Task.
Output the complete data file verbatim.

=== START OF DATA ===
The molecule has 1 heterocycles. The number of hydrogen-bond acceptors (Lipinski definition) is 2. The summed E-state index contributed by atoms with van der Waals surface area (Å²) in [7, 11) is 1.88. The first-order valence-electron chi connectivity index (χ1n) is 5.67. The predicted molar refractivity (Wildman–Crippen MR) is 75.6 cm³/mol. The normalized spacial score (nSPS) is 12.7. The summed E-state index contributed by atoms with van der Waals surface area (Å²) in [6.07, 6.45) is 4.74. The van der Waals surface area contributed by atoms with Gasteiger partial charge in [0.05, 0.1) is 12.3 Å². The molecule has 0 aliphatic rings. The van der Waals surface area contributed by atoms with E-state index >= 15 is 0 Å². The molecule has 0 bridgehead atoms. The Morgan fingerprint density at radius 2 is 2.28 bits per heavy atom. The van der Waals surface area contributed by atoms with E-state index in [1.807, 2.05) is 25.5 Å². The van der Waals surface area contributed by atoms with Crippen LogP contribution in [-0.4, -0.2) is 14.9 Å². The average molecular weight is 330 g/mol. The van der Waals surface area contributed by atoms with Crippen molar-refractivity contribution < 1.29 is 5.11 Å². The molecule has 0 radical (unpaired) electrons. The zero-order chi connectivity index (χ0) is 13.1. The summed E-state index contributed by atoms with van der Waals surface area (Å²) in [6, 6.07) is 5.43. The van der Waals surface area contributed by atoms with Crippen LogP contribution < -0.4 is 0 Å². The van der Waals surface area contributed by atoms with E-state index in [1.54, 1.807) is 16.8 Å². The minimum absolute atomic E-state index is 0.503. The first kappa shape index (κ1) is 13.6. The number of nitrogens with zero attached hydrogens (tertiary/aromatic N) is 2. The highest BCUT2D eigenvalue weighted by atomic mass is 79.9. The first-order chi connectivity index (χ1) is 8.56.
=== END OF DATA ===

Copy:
The molecule has 1 heterocycles. The number of hydrogen-bond acceptors (Lipinski definition) is 2. The summed E-state index contributed by atoms with van der Waals surface area (Å²) in [7, 11) is 1.88. The first-order valence-electron chi connectivity index (χ1n) is 5.67. The predicted molar refractivity (Wildman–Crippen MR) is 75.6 cm³/mol. The normalized spacial score (nSPS) is 12.7. The summed E-state index contributed by atoms with van der Waals surface area (Å²) in [6.07, 6.45) is 4.74. The van der Waals surface area contributed by atoms with Gasteiger partial charge in [0.05, 0.1) is 12.3 Å². The molecule has 0 aliphatic rings. The van der Waals surface area contributed by atoms with E-state index >= 15 is 0 Å². The molecule has 0 bridgehead atoms. The Morgan fingerprint density at radius 2 is 2.28 bits per heavy atom. The van der Waals surface area contributed by atoms with E-state index in [1.807, 2.05) is 25.5 Å². The van der Waals surface area contributed by atoms with Crippen LogP contribution in [-0.4, -0.2) is 14.9 Å². The average molecular weight is 330 g/mol. The van der Waals surface area contributed by atoms with Crippen molar-refractivity contribution < 1.29 is 5.11 Å². The molecule has 0 radical (unpaired) electrons. The zero-order chi connectivity index (χ0) is 13.1. The summed E-state index contributed by atoms with van der Waals surface area (Å²) in [6, 6.07) is 5.43. The van der Waals surface area contributed by atoms with Crippen LogP contribution < -0.4 is 0 Å². The van der Waals surface area contributed by atoms with E-state index in [1.54, 1.807) is 16.8 Å². The minimum absolute atomic E-state index is 0.503. The first kappa shape index (κ1) is 13.6. The number of nitrogens with zero attached hydrogens (tertiary/aromatic N) is 2. The highest BCUT2D eigenvalue weighted by atomic mass is 79.9. The first-order chi connectivity index (χ1) is 8.56.